3) The New York Film Critics Circle, in its wisdom, decided to move up its voting meeting, as you well know, to November 29, something Owen Gleiberman and I furiously opposed, getting nowhere. We thought the early date was idiotic, and we’re in favor of returning it to something like December 8 next year. In any case, the early vote forced the early screening of “Dragon Tattoo.” So we had a dilemma: What to put in the magazine on December 5? Certainly not “We Bought the Zoo,” or whatever it’s called. If we held everything serious, we would be coming out on Christmas-season movies until mid-January. We had to get something serious in the magazine. So reluctantly, we went early with “Dragon,” which I called “mesmerizing.” I apologize for the breach of the embargo. It won’t happen again. But this was a special case brought on by year-end madness.
This reads like an excuse masquerading as protest. It’s not Denby’s fault he wrote a review when he said he wouldn’t. It’s the fault of his magazine’s print deadlines, and the New Yorker is running a double issue and it has to be filled with something! And the real villains are the New York Film Critics Circle for moving up the date in the first place!
But how is the NYFCC the villain? Let’s say they had moved the date to December 8th. Then Sony would feel no obligation to schedule a last-minute screening the day before the NYFCC voted, and Denby and the New Yorker would still be stuck trying to figure out what to put in their December 5th issue. He refuses to acknowledge “We Bought the Zoo or whatever it’s called” as a “serious movie” (even though the correct title is We Bought a Zoo, and Denby makes himself look ignorant as a result), so what can he do? He and The New Yorker “reluctantly” went with a Dragon Tattoo review.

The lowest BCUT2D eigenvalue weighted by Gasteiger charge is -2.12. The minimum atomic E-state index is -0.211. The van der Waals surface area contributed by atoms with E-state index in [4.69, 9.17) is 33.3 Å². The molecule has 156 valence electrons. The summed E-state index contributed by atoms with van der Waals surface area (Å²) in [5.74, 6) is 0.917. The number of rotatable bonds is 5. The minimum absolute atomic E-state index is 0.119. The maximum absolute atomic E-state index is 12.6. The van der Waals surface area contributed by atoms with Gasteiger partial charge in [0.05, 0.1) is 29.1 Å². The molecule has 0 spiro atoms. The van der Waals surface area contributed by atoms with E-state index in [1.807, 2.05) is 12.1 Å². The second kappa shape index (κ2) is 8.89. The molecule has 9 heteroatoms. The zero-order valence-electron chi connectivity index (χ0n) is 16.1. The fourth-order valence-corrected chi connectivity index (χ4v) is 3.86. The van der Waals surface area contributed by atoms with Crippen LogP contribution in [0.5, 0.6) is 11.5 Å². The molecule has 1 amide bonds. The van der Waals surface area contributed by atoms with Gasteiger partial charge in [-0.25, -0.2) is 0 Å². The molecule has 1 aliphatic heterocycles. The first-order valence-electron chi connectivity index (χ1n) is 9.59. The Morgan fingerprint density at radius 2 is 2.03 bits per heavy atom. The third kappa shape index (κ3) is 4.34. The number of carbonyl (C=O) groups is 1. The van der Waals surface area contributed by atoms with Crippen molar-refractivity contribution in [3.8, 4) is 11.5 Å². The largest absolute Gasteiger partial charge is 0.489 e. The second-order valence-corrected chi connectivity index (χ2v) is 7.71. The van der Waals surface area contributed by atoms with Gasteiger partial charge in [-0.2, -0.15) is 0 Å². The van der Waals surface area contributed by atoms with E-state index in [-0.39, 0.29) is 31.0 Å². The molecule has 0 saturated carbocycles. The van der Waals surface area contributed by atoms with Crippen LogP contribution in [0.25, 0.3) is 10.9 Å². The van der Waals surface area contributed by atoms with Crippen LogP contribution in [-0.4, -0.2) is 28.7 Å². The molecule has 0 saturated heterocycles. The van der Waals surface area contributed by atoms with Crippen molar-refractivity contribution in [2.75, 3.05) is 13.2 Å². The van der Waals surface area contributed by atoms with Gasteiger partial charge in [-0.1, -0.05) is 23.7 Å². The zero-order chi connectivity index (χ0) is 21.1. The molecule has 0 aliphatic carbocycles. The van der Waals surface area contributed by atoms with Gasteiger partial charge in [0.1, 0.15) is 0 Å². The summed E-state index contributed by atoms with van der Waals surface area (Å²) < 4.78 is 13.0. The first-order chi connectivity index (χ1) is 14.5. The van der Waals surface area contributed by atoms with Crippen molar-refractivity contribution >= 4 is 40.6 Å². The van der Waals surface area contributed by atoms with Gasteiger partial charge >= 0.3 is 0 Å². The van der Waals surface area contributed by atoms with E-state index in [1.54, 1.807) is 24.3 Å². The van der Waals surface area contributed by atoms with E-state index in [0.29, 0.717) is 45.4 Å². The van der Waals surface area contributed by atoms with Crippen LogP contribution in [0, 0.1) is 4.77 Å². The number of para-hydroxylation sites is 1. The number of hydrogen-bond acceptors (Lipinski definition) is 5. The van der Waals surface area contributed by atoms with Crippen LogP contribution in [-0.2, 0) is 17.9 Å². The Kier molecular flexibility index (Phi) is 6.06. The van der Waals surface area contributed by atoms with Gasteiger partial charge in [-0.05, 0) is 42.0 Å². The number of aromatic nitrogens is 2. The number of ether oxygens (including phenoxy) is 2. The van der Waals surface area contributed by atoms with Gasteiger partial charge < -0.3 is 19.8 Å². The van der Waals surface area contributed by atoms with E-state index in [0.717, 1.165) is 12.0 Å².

But here’s the problem: He broke his word and then he blames a deadline and the NYFCC for forcing him into that position. Except Denby was never in that position. Why was it a Girl with the Dragon Tattoo review or nothing? He’s clearly hit upon an issue that would be interesting to his audience: voting deadlines, print deadlines, screening schedules, and how that affects coverage. Why not run that story instead of a positive Dragon Tattoo review (and if he had disliked the movie, what would he have done then?)
Rudin replies by calling Denby on his disingenuous excuses and makes the case clear-cut: Denby broke his word, and he won’t be invited to see any of Rudin’s films from now on. The New Yorker editorial staff, who must also take responsibility for Denby’s actions, should realize that losing the movies of a powerful producer like Rudin is more detrimental to the magazine in the long-run. Additionally, they could have put the shoe on the other foot and refused to review the movie, which would have been a genuine and thoughtful protest as opposed to what Denby is claiming.
Honest critics do not trade positive reviews for early screenings. We see movies early so we can review them before the release date and inform readers who are considering buying a ticket. I also see the merit in declining these screenings, paying to see the movie after it’s released, and then writing about it outside the bounds of a consumer-based deadline. However, I personally don’t have the funds to accommodate that approach, and our readers would most likely be uninterested in hearing about a movie they’ve already seen unless it’s become a serious cultural touchstone that demands further discussion.
Denby wasn’t making a statement on all embargoes. He was explaining why he felt justified on breaking this one. Rudin suggests that this damages his movies because now everyone will feel justified in breaking the embargo date, but I don’t think that will happen. Who wants to use Denby’s weak motives as cover?